The New Hampshire Division of State Police (the Division) appealed a Personnel Appeals Board (PAB) order reversing the Division’s non-disciplinary removal of an employee pursuant to New Hampshire Administrative Rule, Per 1003.03, and ordering him reinstated subject to certain conditions. The Division argued the PAB: (1) erred by reversing the employee’s removal; and (2) exceeded its statutory authority by ordering the employee’s reinstatement subject to certain conditions. After review, the New Hampshire Supreme Court concluded the Division failed to meet its burden of demonstrating that the PAB’s decision to reverse the employee’s removal was clearly unreasonable or unlawful. However, the PAB exceeded its statutory authority by imposing certain conditions upon the employee's reinstatement. Accordingly, judgment was affirmed in part, and reversed in part. View "Appeal of New Hampshire Division of State Police" on Justia Law

by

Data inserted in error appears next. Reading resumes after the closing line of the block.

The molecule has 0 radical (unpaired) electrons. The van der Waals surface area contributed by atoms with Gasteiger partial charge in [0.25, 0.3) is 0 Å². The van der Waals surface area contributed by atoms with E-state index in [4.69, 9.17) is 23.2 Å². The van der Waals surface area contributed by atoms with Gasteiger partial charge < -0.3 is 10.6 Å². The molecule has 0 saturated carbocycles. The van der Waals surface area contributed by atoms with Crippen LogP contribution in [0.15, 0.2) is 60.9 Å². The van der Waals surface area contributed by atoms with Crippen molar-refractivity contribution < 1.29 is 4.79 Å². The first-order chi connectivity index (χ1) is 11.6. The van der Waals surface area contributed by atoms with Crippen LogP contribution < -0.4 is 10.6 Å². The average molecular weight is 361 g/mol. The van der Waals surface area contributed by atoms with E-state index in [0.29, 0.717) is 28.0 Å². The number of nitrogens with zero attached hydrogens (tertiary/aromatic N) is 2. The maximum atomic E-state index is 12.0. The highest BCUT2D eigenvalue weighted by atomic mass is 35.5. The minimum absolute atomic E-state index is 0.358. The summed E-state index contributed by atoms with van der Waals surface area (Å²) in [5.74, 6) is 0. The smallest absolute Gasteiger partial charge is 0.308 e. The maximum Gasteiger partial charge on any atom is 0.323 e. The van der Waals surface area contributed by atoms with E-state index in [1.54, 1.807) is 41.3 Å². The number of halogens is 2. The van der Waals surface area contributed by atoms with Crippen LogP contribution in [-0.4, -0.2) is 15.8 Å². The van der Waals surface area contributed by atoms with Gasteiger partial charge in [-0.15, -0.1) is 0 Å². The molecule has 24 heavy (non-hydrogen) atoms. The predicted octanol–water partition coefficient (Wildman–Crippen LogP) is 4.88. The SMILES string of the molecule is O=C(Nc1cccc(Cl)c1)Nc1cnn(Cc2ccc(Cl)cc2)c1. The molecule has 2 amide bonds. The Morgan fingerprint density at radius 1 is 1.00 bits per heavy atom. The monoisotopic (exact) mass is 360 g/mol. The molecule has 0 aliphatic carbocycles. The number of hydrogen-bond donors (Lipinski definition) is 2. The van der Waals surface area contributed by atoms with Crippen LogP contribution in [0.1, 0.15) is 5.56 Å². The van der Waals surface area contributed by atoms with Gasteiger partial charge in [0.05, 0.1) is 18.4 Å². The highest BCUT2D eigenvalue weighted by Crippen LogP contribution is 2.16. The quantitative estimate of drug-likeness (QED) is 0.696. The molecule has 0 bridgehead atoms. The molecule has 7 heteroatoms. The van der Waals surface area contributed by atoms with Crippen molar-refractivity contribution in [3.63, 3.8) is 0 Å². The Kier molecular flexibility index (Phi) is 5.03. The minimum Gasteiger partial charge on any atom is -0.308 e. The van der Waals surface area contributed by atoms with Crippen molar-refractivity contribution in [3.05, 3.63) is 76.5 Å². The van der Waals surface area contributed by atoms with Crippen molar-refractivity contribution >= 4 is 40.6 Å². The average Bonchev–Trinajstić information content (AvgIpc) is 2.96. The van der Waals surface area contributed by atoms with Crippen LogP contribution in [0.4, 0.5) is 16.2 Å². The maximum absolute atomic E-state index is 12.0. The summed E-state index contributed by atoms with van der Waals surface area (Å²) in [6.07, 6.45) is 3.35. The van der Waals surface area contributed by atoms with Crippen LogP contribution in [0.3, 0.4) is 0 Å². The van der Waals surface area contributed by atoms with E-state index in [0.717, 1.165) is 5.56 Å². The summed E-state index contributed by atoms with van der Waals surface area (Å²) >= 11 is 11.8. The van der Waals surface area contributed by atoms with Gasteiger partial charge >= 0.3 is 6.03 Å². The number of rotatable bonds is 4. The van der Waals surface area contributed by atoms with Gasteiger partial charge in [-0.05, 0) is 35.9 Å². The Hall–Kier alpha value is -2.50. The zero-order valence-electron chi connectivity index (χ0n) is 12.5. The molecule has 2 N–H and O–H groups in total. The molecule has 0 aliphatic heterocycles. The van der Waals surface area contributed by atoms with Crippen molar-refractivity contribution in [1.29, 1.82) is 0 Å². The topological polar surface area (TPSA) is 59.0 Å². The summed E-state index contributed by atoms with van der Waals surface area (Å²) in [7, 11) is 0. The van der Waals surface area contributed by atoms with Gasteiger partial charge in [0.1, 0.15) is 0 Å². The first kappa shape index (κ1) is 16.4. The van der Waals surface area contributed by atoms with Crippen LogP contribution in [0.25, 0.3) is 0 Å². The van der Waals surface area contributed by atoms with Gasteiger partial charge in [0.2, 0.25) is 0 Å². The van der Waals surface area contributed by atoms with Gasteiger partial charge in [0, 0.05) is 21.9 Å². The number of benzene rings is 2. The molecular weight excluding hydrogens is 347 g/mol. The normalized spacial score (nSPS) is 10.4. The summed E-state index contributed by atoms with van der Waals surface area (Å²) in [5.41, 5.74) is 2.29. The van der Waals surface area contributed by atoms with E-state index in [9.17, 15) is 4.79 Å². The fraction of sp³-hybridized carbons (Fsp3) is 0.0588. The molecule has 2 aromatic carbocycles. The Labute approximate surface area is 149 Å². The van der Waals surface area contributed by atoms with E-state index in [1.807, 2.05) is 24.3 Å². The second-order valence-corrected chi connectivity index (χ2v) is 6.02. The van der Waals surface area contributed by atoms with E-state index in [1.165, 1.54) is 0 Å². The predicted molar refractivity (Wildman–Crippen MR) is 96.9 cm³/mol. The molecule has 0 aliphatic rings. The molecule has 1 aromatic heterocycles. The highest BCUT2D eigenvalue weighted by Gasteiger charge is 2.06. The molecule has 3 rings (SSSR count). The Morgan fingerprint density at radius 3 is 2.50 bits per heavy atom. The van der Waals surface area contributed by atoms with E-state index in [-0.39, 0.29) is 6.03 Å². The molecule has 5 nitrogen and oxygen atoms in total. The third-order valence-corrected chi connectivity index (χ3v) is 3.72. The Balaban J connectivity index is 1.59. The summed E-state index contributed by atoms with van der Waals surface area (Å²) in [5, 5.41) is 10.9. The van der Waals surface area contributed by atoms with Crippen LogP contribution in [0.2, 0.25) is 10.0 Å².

Claimant Elba Hawes appealed a decision of the New Hampshire Compensation Appeals Board (CAB) determining that he was not entitled to workers’ compensation benefits. Claimant was employed as a “ground man” for Asplundh Tree Expert, LLC. In November 2019, claimant and his fellow workers were working at a job site that was approximately 10-15 minutes away from a sandpit in Conway, where they punched in and punched out. On November 1, claimant reported to work for his regular 7:00 a.m. to 4:00 p.m. shift, punched in, left his personal vehicle at the sandpit, and traveled with his coworkers to the job site in company trucks. Because of an impending storm, the employer told its workers to stop work at noon, punch out, and go home and rest for the afternoon so they could return to the sandpit at 8:00 p.m. for storm cleanup activities through the night. It was not uncommon for the work schedule to change because of weather. As instructed, claimant left the job site with his coworkers, returned to the sandpit, and punched out at noon. Soon after driving away from the sandpit in his personal vehicle, the claimant was severely injured in a vehicular accident that was not his fault. Because of his accident-related injuries, the claimant was disabled from work from November 1, 2019, through February 9, 2020. The employer’s insurance carrier denied benefits on the ground that claimant’s injuries were not causally related to his employment. At claimant’s request, the matter was heard by a New Hampshire Department of Labor hearing officer, who ruled in the carrier’s favor. Claimant argued his injuries were compensable under the “special errand” exception to the coming and going rule. To this, the New Hampshire Supreme Court concurred: although it was not uncommon for the work schedule to change because of weather, the claimant’s trip home at noon was not part of his regular schedule. The claimant would not have left work at noon but for the employer’s direction to do so. Judgment was reversed and the matter remanded for further proceedings. View "Appeal of Hawes" on Justia Law